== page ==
Best News All Day 3-21-13

Portsmouth Naval Shipyard. Portsmouth, New Hampshire, USA

 

A small item in the Conway Daily Sun caught my attention this morning. A new social media policy approved by the County Commissioners warns employees that if they identify themselves as an employee of the county, which most people do on Facebook as part of their basic info, their postings and actions could be considered reflective on the county.

Whoa.

The policy, which got the OK from the county’s HR specialist and an outside attorney, goes on to say, “Supervisors may be held personally responsible for offensive communication or photos that occur on social media sites between co-workers outside the workplace on personal equipment,” if that supervisor is “friends” or follows that co-worker.

While there are plenty of previous cases on the issue of social media and First Amendment rights, holding a supervisor accountable if an underling makes offensive posts? Seems a bit harsh.

Cases on this have been leaning more toward the employer than the employee, as we see in this Huffington Post fluff slideshow. Enjoy.

— Portsmouth Naval Shipyard workers will rally today at noon against federal budget cuts that put their projects at risk. If any of you remember all that these workers did (most of them union) to keep the PNSY open during the last BRAC, you know these men and women don’t fool around.

— On the defense cuts theme, Sen. Kelly Ayotte spoke earlier this week about cutting the “missile to nowhere,” explained below and put in context in this NYT article.

“Senator Kelly Ayotte, Republican of New Hampshire, pleaded to kill what she called a missile to nowhere — a European-based missile defense system that both the Senate and House armed services committees have repeatedly tried to zero out — and to shift the money to military operations and maintenance.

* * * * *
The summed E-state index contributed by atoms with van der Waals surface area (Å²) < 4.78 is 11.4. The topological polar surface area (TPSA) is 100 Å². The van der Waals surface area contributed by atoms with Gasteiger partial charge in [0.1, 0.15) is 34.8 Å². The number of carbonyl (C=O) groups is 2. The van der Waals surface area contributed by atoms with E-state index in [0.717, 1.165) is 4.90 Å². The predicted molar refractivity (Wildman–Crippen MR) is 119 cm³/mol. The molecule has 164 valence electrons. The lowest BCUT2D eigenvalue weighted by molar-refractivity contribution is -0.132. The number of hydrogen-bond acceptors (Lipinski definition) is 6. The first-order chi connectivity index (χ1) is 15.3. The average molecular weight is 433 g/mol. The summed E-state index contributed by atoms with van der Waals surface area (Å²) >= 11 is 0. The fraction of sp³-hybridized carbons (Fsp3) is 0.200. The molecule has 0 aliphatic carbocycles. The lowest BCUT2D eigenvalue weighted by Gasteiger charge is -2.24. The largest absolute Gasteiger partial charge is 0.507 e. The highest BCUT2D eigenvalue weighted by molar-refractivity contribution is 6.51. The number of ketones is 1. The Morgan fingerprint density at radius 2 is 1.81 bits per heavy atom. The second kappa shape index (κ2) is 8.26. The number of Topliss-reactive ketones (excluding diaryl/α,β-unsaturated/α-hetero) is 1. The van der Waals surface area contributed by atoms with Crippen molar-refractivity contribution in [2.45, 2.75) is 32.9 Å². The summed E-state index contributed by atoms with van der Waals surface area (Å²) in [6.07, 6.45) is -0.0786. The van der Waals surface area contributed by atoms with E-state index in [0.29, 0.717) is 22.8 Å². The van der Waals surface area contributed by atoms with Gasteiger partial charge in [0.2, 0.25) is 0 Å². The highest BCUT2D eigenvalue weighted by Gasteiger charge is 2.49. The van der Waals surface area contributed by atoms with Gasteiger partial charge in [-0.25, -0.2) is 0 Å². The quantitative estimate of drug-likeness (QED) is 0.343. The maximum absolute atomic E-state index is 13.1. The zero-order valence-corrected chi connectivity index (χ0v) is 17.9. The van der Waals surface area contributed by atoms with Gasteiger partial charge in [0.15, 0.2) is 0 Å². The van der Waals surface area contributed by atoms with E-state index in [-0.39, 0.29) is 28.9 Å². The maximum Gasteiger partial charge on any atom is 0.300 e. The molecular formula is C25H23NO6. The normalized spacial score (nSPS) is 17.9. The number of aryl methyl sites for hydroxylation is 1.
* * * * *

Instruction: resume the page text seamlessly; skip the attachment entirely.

‘There’s not going to be another funding bill for the government until the end of this federal fiscal year,’ she said. ‘This is our only opportunity.'”

— I was in college when they were expanding the east side of Route 101. I remember because I has to drive the road four times a year to get to the Manchester Airport (which it was appropriately called back then). I’ve always wondered why the same courtesy was never extended on the west side of Route 101, seeing as there are many people who travel the road every day and it is a complete traffic nightmare. It looks like the NHDOT is now planning to do so, and spoke in Bedford with residents about what an expansion would look like. Residents are worried the expansion would make Route 101 a barrier from one side of town to the other.

— From the Nashua Telegraph, “Casino bill authors vow to avoid tying expanded gambling to budget battle.” Good luck with that.

— Also from Nashua, the school budget gets a small cut.

Best News All Day — Snow Day Edition

snow

 

OK, so it’s only raining on the Seacoast. I still could use a snow day. Here’s a short BNAD.

— Lack of traffic continues to trouble Manchester-Boston Regional Airport. JetBlue is likely a promising development, but a Manchester source told me almost a year ago about these talks. Another story about this issue ran in the UL in the fall.

— James Pindell analysis on the Hagel confirmation. He notes Sen. Kelly Ayotte benefits from taking tough stances on Obama-backed votes because it earns her cred — and spots on the Sunday morning talk shows. (I also would suggest not being so wooden or sounding like a talking-points machine would help Ayotte too.)

After all the hub-bub about Hagel, his confirmation vote sure did end in a whimper. Pindell is the only NH reporter I could find this morning who wrote about it.

— Another story I can’t believe more people haven’t written about is Rep. Mark Warden doling out some unsolicited relationship advice during a House committee hearing on lowering assault penalties in some cases. Here’s the quote, via Ben Leubsdorf:

“Some people could make the argument that a lot of people like being in abusive relationships. It’s a love-hate relationship. It’s very, very common for people to stick around with somebody they love who also abuses him or her,” said Warden, a Republican who represents Deering, Goffstown and Weare, during a meeting of the House Criminal Justice and Public Safety Committee, according to a video provided by Granite State Progress, a liberal advocacy group. According to the video, Warden added, “Is the solution to those kind of dysfunctional relationships going to be more government, another law? I’d say no. People are always free to leave.”

Perhaps NH’s news editors agree with Manchester Rep. Steve Vaillancourt, who said yesterday, “the Monitor was simply trying to gin up controversy by focusing on Warden’s comments.”